On Monday, the new publication First Look reported that electronically obtained metadata controls who, how, and when U.S. drones kill abroad. Journalists Glenn Greenwald and Jeremy Scahill write that that kind of information doesn’t only determine who is killed: Metadata on phone SIM cards determines how victims of the strikes are found.
“The drone program amounts to little more than death by unreliable metadata,” they write, paraphrasing an ex-drone operator.
Now, a new iPhone app lets you explore the consequences of that phenomenon. Named—fittingly—Metadata+, it catalogues and maps drone killings by the United States and is now free and available for download.
The app was made by data artist and web developer Josh Begley. Its two views variously mirror iOS’s Messages interface, displaying the date, location, and victims of each killing; it also shows a map of U.S. drone strikes across the Middle East and Somalia.
Most strikingly, Metadata+ will send users an in-app notification whenever there’s a new strike.
The app, in other words, places an experience foreign to many Americans in a context they’re familiar with: their smartphone. It isn’t the first project do so. Begley’s own @dronestream Twitter account, followed by more than 27,000 people, tweets about every new strike, interrupting their friends’ chatter with more violent news. And London-based artist James Bridle has led two similar efforts, operating an Instagram feed that posts satellite imagery of every strike’s location and painting the shadow of drones on the ground in major Western cities.
Each project tries to transplant the anxiety of those who live below drones to the everyday experience of those very distant from them.
I wrote to Begley to ask about the design decisions behind the app. I was interested in how he balanced the obtrusive—the violent content of the app—and the unobtrusive—its reliance on iOS design. He wrote back:
When I started making the Drones+ app, its core question was about interruption (Would anyone actually want these alerts? Do we want to be as connected to our foreign policy as we are to out smartphones?)
Now, it’s become more about the historical archive. How do you represent information about people you’ll never know—which is effectively metadata gleaned from English-language news reports—in a way that is intuitive and chewable but also unsettling?
For me, borrowing the visual vernacular of Apple’s expertly built interface opens up the potential for a different kind of seeing. If the folks on the other side of our missiles are presented to us in the same places we see pictures of our loved ones (James Bridle’s dronestagram) or communicate with our friends (@dronestream), might that nudge me to learn a little more about the contours of covert war?
I love my phone because it puts me at the center of the map. But I’m not the center of the map. I can’t even pronounce the names of the places we’re bombing. As much as I’m interested in apps that are ephemeral, I’m interested in apps that teach me something.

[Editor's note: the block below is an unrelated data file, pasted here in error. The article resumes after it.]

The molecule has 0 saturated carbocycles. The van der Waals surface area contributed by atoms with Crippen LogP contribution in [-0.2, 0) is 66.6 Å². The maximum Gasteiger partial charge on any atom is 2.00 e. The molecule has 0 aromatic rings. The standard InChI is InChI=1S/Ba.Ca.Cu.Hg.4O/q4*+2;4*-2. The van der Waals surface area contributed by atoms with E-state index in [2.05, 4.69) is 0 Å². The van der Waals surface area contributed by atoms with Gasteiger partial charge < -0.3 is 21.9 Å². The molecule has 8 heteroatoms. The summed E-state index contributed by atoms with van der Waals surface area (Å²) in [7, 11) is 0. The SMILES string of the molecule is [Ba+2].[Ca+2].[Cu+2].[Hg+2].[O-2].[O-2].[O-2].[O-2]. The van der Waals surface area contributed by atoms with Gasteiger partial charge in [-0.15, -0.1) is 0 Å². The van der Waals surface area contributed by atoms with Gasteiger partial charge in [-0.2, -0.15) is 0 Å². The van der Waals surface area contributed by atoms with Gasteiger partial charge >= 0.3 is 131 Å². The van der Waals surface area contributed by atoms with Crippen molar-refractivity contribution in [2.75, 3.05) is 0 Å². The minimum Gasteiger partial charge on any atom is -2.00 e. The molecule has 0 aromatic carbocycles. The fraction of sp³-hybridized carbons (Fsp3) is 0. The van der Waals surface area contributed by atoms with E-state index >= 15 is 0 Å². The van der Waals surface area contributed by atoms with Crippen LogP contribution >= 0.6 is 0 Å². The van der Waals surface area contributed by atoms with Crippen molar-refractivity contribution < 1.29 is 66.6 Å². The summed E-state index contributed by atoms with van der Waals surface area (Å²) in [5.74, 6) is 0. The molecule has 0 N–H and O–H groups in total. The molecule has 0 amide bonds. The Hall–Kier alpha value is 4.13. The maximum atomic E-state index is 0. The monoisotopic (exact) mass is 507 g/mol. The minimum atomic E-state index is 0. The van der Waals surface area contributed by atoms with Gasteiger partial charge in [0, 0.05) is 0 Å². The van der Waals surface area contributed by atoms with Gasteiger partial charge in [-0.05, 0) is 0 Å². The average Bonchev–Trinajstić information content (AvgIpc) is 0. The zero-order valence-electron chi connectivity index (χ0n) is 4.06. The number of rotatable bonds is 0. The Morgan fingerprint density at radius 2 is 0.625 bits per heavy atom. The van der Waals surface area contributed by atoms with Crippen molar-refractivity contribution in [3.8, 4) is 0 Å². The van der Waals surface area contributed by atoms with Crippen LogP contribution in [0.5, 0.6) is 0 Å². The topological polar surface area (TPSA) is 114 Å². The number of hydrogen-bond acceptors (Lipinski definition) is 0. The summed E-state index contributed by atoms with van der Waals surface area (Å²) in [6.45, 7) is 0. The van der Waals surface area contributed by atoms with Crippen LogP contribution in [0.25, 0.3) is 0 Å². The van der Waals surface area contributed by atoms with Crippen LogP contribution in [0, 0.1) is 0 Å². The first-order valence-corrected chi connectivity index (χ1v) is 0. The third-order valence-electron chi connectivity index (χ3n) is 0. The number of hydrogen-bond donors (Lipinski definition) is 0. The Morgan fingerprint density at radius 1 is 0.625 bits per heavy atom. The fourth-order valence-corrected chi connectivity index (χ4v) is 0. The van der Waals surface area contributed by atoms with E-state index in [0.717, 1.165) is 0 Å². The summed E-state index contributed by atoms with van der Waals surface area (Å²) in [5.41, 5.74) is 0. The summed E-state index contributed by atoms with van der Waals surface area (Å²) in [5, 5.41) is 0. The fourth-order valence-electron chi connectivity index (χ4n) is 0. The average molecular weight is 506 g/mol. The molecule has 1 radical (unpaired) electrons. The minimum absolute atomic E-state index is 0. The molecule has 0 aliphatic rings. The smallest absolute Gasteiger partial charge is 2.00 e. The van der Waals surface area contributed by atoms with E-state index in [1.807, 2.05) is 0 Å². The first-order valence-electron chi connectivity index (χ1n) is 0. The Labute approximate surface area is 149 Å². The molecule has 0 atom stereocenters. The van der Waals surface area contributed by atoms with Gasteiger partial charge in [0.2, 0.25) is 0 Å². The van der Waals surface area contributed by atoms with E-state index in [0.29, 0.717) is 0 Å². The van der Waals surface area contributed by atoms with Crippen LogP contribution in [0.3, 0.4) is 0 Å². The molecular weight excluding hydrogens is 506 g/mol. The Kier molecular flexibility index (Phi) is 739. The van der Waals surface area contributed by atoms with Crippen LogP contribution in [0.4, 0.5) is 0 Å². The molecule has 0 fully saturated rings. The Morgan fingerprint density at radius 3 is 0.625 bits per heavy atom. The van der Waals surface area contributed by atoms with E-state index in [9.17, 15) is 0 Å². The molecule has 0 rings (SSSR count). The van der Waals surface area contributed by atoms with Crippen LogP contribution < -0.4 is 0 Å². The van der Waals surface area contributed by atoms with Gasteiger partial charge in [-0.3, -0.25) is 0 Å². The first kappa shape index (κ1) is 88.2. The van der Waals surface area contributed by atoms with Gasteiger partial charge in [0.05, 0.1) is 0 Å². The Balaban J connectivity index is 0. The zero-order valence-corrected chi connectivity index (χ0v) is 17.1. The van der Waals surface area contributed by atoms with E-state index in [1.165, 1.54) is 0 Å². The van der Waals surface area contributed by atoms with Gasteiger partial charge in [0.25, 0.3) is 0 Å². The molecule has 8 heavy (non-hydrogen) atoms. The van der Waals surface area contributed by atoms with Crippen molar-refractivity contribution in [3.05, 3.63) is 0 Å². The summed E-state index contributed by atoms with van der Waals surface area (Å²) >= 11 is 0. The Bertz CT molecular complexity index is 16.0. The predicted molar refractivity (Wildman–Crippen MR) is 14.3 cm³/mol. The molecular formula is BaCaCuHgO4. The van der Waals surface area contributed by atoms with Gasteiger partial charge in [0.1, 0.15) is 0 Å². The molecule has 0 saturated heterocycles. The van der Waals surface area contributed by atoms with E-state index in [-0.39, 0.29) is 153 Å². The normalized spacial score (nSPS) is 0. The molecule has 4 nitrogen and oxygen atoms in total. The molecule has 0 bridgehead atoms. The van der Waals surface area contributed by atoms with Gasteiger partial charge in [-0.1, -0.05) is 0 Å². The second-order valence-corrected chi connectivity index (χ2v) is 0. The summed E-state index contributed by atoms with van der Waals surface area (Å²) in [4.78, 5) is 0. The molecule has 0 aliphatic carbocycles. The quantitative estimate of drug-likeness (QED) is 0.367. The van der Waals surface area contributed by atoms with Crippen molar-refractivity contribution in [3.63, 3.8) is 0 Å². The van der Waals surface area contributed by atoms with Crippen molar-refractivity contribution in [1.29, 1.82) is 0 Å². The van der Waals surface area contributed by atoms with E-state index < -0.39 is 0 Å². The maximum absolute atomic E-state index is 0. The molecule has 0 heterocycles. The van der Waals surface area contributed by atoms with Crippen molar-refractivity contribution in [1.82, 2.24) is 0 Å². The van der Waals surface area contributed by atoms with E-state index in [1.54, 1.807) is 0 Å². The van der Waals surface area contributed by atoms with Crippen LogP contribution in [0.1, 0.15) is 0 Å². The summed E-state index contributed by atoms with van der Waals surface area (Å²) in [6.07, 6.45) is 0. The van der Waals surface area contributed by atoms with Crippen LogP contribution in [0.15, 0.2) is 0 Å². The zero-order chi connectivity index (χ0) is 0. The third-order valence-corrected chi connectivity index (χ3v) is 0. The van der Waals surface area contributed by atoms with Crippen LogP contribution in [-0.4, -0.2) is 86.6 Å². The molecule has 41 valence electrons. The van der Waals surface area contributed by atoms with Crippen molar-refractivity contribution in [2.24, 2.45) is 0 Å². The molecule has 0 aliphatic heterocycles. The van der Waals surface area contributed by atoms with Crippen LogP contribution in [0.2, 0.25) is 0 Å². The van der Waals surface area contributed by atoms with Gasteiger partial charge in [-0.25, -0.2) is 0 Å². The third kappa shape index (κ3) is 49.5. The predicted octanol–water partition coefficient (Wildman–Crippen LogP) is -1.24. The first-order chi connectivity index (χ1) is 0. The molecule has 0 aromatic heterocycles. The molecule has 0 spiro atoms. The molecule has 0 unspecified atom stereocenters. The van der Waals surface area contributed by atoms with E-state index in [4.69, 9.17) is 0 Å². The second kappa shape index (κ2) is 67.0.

As reported by Mashable, Begley submitted his app five times before it was finally accepted. App Store representatives didn’t accept Metadata+ when it was named “Drones+,” nor when it displayed any information about drones.
“If it’s going to be about that specifically, it’s not going to be approved,” an employee reportedly told Begley. “But if you broaden your topic, then we can take another look.”
Begley finally submitted Metadata+ as an app without content—so the app itself said nothing about drones. The app would eventually, he said, display “real-time updates on national security” and download its content—the information and location of each strike—from the web after being launched for the first time.
This time, Begley found success. Metadata+ was accepted in five days.
“The artist Paul Miller (aka DJ Spooky) had an interesting exhibition called The Imaginary App,” Begley said in an email, explaining where he got the idea to submit a contentless news application:
It asked: ‘What is the most desirable, terrifying, smart, ridiculous, or necessary app that has not been and, possibly, will never be released?’
The idea of an app without content stemmed from Paul’s call for submissions. Having been rejected on the grounds that a news aggregation app contained ‘excessively objectionable or crude content,’ I was curious to see where the content line was. The idea for the drone-tracking app was always about posing a question though.
The ironic part is that most reports about drone strikes are themselves non-content. Beyond the number of people who were reported killed, the province in which it took place, and the anonymous official who is certain these folks were ‘militants,’ there’s not much there. Hence a project to compile all the metadata. (The double meaning, of course, as Esquire’s Tom Junod has noted, is that metadata is the basis on which a ‘signature strike’ is carried out.)
Begley says he’s next thinking about developing an ephemeral app. “When Steve Jobs announced the iPhone, one of the things he said is that the problem with phones [of that period was,] ‘They all have these control buttons that are fixed in plastic. They’re the same for every application,’” he said.
“So,” Begley asked, “what if you made an app that was designed to change? Like Snapchat, its content fades away and it becomes something else in 6 months. The act of opening a Snap is exciting to me because I’m not sure what it will be. Might you open an app more frequently if the only thing you know is that you’re not sure what it will contain?”